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Effectiveness of health checks to improve the physical health of patients with severe mental illness: a single blind cluster randomised controlled trial.

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Presentation on theme: "Effectiveness of health checks to improve the physical health of patients with severe mental illness: a single blind cluster randomised controlled trial."— Presentation transcript:

1 Effectiveness of health checks to improve the physical health of patients with severe mental illness: a single blind cluster randomised controlled trial of the health improvement profile (HIP) Jacqueline White [1] Joanne Lucas [2], Louise Swift [3,4], Garry R Barton [3,4], Harriet Gough [5], Lisa Irvine [3,4], Gabriel Abotsie [5], Martin Jones [6], Richard Gray [7] 1.Faculty of Health and Social Care, University of Hull 2.Nursing Sciences, University of East Anglia 3.Norwich Medical School, University of East Anglia 4.Norwich Clinical Trials Unit, University of East Anglia 5.Norfolk and Suffolk NHS Foundation Trust 6.University of South Australia 7.Hamad Medical Corporation, Doha, Qatar

2 Background Reduced Life Expectancy Mortality is due to cardiovascular disease (CVD) Health checks are assessments intended to screen patients for comorbidity (e.g. CVD risk)

3 Background Practice guidelines recommend annual health checks for people with SMI Health checks occur less frequently in SMI and to be of inferior quality Mental health nurses motivated to improve the physical health of patients with SMI Extended Role

4 The Health Improvement Profile (HIP)

5 Method A single blind cluster randomised controlled trial – Treatment as usual plus the HIP (health check) – Treatment as usual

6 Inclusion/exclusion criteria Nurses – Registered nurse for a minimum of six months – Were working clinically in an adult community setting – At least five SMI patients on their caseload Patients – Over 18 years of age, – With mental capacity (determined by an appropriately trained clinician) – Confirmed primary diagnosis of schizophrenia, schizoaffective or bipolar disorder – Additional exclusion criteria Serious or unstable medical condition Were pregnant or six months post partum A senior clinician determined that patient participation in the trial would put the patient, treating clinical or research team at increased risk

7 Recruitment of nurses Researchers presented the project to generic and specialist adult community mental health teams (recovery, rehabilitation, assertive outreach and forensic teams) CMHNs who expressed an interest were followed up and consent obtained

8 Recruitment of patients Nurses screened their own caseload Selected patients invited by their nurse to participate Patients understanding of the study and obtained written informed consent The cycle was repeated until five patients had been recruited

9 Randomisation and blinding Nurse randomised to receive either the HIP Programme or treatment as usual (TAU) Permuted blocks of random size Trial Coordinators were informed by of the group allocation Research assistants blind to group allocation u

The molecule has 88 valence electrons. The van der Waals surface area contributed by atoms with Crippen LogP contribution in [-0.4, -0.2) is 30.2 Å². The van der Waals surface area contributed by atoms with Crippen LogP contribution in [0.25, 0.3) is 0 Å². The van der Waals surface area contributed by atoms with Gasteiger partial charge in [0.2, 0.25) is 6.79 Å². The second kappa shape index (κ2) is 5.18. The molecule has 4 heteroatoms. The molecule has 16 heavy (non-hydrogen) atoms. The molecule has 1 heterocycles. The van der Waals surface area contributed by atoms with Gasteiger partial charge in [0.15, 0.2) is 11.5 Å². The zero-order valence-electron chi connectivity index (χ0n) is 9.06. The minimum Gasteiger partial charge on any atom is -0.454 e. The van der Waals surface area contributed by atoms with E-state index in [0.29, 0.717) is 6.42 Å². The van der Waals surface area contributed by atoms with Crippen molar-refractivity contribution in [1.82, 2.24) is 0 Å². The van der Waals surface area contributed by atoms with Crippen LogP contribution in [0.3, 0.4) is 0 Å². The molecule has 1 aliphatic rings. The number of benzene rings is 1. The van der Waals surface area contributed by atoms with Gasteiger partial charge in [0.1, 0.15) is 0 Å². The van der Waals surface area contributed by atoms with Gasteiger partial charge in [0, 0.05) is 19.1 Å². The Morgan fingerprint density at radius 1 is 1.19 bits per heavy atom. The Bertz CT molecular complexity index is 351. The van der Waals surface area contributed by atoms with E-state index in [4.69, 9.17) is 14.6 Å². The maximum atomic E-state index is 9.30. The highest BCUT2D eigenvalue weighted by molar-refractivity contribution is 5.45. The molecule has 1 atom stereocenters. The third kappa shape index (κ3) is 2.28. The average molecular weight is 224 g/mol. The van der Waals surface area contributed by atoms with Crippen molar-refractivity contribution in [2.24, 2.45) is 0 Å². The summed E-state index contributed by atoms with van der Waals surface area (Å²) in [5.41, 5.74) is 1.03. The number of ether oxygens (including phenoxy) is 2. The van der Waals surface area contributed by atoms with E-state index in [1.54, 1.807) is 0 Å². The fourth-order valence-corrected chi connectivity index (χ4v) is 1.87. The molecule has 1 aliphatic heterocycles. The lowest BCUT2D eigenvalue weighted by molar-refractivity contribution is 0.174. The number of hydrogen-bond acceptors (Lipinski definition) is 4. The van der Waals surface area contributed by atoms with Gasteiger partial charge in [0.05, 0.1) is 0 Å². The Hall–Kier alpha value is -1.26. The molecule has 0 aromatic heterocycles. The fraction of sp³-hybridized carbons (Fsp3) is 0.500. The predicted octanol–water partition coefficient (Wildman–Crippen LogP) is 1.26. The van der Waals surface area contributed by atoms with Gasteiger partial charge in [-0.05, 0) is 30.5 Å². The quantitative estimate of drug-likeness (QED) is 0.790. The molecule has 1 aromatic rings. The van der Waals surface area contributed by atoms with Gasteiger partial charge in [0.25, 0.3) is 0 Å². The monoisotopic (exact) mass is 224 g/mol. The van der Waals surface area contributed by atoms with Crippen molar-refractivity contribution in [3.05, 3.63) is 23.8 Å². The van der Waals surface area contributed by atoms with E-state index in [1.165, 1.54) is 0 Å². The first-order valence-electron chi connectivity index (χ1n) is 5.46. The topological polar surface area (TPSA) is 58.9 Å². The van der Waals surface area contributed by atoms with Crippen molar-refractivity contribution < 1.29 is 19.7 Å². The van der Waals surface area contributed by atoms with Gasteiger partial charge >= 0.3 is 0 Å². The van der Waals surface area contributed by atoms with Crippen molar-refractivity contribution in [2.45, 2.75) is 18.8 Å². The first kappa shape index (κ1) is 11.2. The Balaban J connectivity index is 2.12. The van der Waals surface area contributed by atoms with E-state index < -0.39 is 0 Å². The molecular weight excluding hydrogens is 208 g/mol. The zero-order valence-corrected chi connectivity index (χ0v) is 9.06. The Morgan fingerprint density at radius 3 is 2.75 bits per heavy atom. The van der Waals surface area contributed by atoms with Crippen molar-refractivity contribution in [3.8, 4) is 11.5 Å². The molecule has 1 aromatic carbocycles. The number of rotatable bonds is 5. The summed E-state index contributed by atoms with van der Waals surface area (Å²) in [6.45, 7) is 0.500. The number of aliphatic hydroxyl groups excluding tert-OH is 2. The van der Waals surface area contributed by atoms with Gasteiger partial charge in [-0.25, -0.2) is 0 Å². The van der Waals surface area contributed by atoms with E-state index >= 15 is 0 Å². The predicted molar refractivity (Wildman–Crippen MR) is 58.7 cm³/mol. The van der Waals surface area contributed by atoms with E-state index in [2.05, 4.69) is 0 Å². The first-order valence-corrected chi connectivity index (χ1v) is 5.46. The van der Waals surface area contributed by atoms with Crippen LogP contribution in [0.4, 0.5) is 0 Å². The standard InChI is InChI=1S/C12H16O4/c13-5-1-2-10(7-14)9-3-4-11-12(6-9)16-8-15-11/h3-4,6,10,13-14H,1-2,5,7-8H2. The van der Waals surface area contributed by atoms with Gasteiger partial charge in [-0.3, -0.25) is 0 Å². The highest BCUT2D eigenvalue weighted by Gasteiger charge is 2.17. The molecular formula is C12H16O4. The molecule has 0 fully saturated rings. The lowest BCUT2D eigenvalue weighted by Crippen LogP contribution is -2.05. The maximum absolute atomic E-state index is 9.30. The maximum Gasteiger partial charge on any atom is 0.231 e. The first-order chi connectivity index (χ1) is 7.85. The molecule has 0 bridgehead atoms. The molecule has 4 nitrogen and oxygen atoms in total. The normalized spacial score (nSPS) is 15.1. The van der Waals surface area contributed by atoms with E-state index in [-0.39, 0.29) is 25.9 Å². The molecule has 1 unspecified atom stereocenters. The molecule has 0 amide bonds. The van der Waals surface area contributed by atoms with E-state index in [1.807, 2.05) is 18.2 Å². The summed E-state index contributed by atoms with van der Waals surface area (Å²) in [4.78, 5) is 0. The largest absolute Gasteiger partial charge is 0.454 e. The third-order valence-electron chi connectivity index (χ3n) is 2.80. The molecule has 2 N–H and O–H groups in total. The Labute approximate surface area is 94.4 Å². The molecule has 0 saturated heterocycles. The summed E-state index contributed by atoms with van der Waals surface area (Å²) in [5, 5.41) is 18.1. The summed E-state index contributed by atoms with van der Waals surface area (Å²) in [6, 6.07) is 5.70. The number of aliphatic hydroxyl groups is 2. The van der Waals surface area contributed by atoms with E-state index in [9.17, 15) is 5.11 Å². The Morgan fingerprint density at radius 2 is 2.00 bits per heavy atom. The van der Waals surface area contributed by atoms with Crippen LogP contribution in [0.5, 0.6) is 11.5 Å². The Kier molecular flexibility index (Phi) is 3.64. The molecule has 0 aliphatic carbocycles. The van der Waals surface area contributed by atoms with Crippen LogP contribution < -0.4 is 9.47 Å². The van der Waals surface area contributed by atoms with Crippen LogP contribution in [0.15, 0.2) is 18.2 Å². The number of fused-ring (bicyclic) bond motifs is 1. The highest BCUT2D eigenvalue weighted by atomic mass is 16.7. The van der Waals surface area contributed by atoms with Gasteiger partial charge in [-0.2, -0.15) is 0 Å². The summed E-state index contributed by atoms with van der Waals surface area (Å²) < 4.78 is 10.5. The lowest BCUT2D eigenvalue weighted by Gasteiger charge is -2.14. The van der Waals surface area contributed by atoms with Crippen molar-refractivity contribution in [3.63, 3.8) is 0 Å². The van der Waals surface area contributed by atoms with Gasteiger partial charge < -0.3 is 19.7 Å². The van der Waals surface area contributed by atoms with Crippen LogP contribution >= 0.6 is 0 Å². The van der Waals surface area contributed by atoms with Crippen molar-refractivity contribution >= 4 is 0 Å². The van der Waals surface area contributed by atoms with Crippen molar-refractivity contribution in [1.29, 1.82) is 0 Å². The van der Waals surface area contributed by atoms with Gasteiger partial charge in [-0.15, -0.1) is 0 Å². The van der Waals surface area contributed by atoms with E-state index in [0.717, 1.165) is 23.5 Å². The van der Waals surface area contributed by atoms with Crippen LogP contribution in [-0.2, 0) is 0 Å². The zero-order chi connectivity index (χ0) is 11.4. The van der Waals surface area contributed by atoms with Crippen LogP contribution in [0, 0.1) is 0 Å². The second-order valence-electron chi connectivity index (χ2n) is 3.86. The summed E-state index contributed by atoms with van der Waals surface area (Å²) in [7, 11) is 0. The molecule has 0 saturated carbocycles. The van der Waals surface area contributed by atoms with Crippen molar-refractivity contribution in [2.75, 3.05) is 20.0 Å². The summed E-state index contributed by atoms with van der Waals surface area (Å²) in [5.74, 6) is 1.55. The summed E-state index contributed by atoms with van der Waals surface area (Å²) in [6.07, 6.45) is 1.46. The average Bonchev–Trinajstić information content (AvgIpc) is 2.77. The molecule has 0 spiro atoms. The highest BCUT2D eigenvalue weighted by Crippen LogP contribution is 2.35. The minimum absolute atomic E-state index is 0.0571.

10 Intervention Patients in both group received TAU In addition, nurses in the intervention group received training, and were asked to implement an annual health check using the HIP with patient participants on their caseload

11 Outcome measures The primary outcome was the physical wellbeing of patients at 12 months follow-up – Measured using the physical component subscale [PCS] of the Medical Outcome Study (MOS) 36 item Short Form Health Survey version 2 (SF-36v2) The SF36v2 and PCS have demonstrated sensitivity to change in SMI outpatient populations

12 Data collection Outcome measures completed at group allocation at baseline and 12-month follow up Researchers were trained to administer the outcome measures to patients using procedures described in the SF-36v2 user guide

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14 Fewer than half the health checks were completed by CMHNs

15 A quarter of the health checks were completed by CMHNs

16 Characteristics of CMHNs at baseline (Intention to Treat Analysis)

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22 Adverse event reporting

23 Conclusion Health checks delivered by nurses not effective at improving the physical wellbeing of SMI patients First trial of the effectiveness of health checks in an SMI population. Challenge guideline recommendations

24 Effectiveness of health checks to improve the physical health of patients with severe mental illness: a single blind cluster randomised controlled trial of the health improvement profile (HIP) Jacqueline White [1] Joanne Lucas [2], Louise Swift [3,4], Garry R Barton [3,4], Harriet Gough [5], Lisa Irvine [3,4], Gabriel Abotsie [5], Martin Jones [6], Richard Gray [7] 1.Faculty of Health and Social Care, University of Hull 2.Nursing Sciences, University of East Anglia 3.Norwich Medical School, University of East Anglia 4.Norwich Clinical Trials Unit, University of East Anglia 5.Norfolk and Suffolk NHS Foundation Trust 6.University of South Australia 7.Hamad Medical Corporation, Doha, Qatar


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